Late last month, popular websites like Twitter, Pinterest, Reddit and PayPal went down for most of a day. The distributed denial-of-service attack that caused the outages, and the vulnerabilities that made the attack possible, was as much a failure of market and policy as it was of technology. If we want to secure our increasingly computerized and connected world, we need more government involvement in the security of the "Internet of things" and increased regulation of what are now critical and life-threatening technologies. It's no longer a question of if, it's a question of when.

    First, the facts. Those websites went down because their domain name provider -- a company named Dyn -- was forced offline. We don't know who perpetrated that attack, but it could have easily been a lone hacker. Whoever it was launched a distributed denial-of-service attack against Dyn by exploiting a vulnerability in large numbers -- possibly millions -- of internet-of-things devices like webcams and digital video recorders, then recruiting them all into a single botnet. The botnet bombarded Dyn with traffic, so much that it went down. And when it went down, so did dozens of websites.

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November 6th

The Internet of Things is a cyber war nightmare

    The world got a glimpse of the future last month when a large-scale cyberattack prevented access to hundreds of key websites, including Twitter, the online New York Times, and Amazon. The "distributed denial of service" attack against the New Hampshire-based DNS provider Dyn, which blocked access to major online services for users as far away as Europe, fulfilled the direst predictions of technologists and security researchers alike.

    The attack exposed the clear reasons for concern about the coming age of an Internet of Things, in which more household devices are connected to the web. What's less immediately clear is what should be done to ensure the internet's most likely future iteration remains safe.

    To date, the vast majority of disruptive and even destructive cyberattacks have been the work of militaries, foreign intelligence services, or other state-sponsored hackers. These actors are usually operating under some degree of political direction and interests and tend to moderate their use of malicious code for disruptive or destructive purposes.

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Why it's right to keep the brakes on the Dakota Access oil pipeline

    In 2014, President Barack Obama visited the Standing Rock Sioux Reservation. While there, he read aloud these words from Chief Sitting Bull: "Let's put our minds together to see what we can build for our children."

    Today, it is the children of the Standing Rock Sioux Tribe who have put their minds together to help envision a safe future for themselves and who are leading an international campaign to protect their drinking water - and the drinking water of 17 million people downstream - from the threats posed by the Dakota Access oil pipeline, which would cross the Missouri River less than a mile upstream of their reservation.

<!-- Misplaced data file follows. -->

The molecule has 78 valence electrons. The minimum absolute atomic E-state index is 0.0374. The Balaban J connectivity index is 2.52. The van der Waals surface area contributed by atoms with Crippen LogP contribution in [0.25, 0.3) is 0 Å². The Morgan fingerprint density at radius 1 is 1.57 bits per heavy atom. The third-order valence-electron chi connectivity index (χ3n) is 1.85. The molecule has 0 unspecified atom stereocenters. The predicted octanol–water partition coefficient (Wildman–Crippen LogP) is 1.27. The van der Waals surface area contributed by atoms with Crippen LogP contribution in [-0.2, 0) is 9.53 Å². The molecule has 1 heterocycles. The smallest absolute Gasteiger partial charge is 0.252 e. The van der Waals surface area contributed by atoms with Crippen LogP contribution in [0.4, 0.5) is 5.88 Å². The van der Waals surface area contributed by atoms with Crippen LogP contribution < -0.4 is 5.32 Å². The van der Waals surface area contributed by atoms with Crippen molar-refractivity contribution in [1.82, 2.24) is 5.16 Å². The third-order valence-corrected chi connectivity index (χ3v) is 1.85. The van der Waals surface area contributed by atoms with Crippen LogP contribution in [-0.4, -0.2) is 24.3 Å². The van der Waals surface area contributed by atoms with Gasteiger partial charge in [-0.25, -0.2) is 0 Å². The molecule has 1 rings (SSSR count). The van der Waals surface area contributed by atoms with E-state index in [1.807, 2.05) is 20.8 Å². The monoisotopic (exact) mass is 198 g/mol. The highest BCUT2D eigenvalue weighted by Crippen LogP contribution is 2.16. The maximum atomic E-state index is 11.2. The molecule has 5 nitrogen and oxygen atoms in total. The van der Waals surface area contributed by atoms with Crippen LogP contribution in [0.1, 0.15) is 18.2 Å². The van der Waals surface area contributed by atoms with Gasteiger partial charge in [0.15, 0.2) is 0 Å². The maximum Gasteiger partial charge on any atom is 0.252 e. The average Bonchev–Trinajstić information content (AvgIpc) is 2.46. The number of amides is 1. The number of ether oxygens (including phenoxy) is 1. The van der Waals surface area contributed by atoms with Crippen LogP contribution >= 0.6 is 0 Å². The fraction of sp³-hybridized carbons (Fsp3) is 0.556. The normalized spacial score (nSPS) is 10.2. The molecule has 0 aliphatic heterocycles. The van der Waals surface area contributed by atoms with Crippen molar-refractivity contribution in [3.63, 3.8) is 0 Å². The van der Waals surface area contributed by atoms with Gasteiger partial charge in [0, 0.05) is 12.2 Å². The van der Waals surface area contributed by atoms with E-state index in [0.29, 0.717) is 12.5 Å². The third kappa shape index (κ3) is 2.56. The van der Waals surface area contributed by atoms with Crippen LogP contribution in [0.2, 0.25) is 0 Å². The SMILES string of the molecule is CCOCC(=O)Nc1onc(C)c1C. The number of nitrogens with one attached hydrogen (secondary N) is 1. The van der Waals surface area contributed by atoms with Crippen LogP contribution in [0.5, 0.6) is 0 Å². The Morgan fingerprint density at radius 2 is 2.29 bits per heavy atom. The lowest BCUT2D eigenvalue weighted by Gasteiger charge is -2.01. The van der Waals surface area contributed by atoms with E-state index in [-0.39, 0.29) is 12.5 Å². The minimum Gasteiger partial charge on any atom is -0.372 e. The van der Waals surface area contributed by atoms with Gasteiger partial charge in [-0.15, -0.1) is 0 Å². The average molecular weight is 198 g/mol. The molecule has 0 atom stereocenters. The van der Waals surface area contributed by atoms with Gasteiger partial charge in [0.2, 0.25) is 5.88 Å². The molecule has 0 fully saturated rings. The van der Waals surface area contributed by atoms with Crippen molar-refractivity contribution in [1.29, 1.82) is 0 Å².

Perhaps inspired by these young people, thousands of people, predominantly from tribes around the country, have gathered in peaceful demonstration and prayer near the pipeline construction site while the Standing Rock Sioux Tribe pursues legal options to protect itself.

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Who Broke Politics?

    As far as anyone can tell, Paul Ryan, the speaker of the House — and the leader of what’s left of the Republican establishment — isn’t racist or authoritarian. He is, however, doing all he can to make a racist authoritarian the most powerful man in the world. Why? Because then he could privatize Medicare and slash taxes on the wealthy.

    And that, in brief, tells you what has happened to the Republican Party, and to America.

    This has been an election in which almost every week sees some long-standing norm in U.S. political life get broken. We now have a major-party candidate who refuses to release his tax returns, despite huge questions about his business dealings. He constantly repeats claims that are totally false, like his assertion that crime is at record highs (it’s actually just a bit off historic lows). He stands condemned by his own words as a sexual predator. And there’s much, much more.

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What makes America so great for Sunni and Shiite Muslims

    In the beginning of Shakespeare's tragic play "Romeo and Juliet," a street brawl erupts between Montague and Capulet servants, sworn enemies who fight each other on behalf of their masters. Based on recent sectarian violence, it seems he could have been writing about Sunni and Shiite Muslims, two religious tribes currently engaged in a mutually destructive waltz stretching 1,400 years.

    But that simplistic analysis betrays a rich legacy of mutual understanding, cooperation, inter-marriages and relative peace that has also defined their relationship since the death of the prophet Muhammad in 632.

    My personal history is reflective of that statement.

    I'm a Sunni Muslim whose best friends growing up in Fremont, Calif., were Kashif and his little brother Atif, who have described themselves as hailing from a "hardcore Shia" family. We are all shy sons of Pakistani immigrants, united by our utter dorkiness, lack of social skills and inherent love of lentils.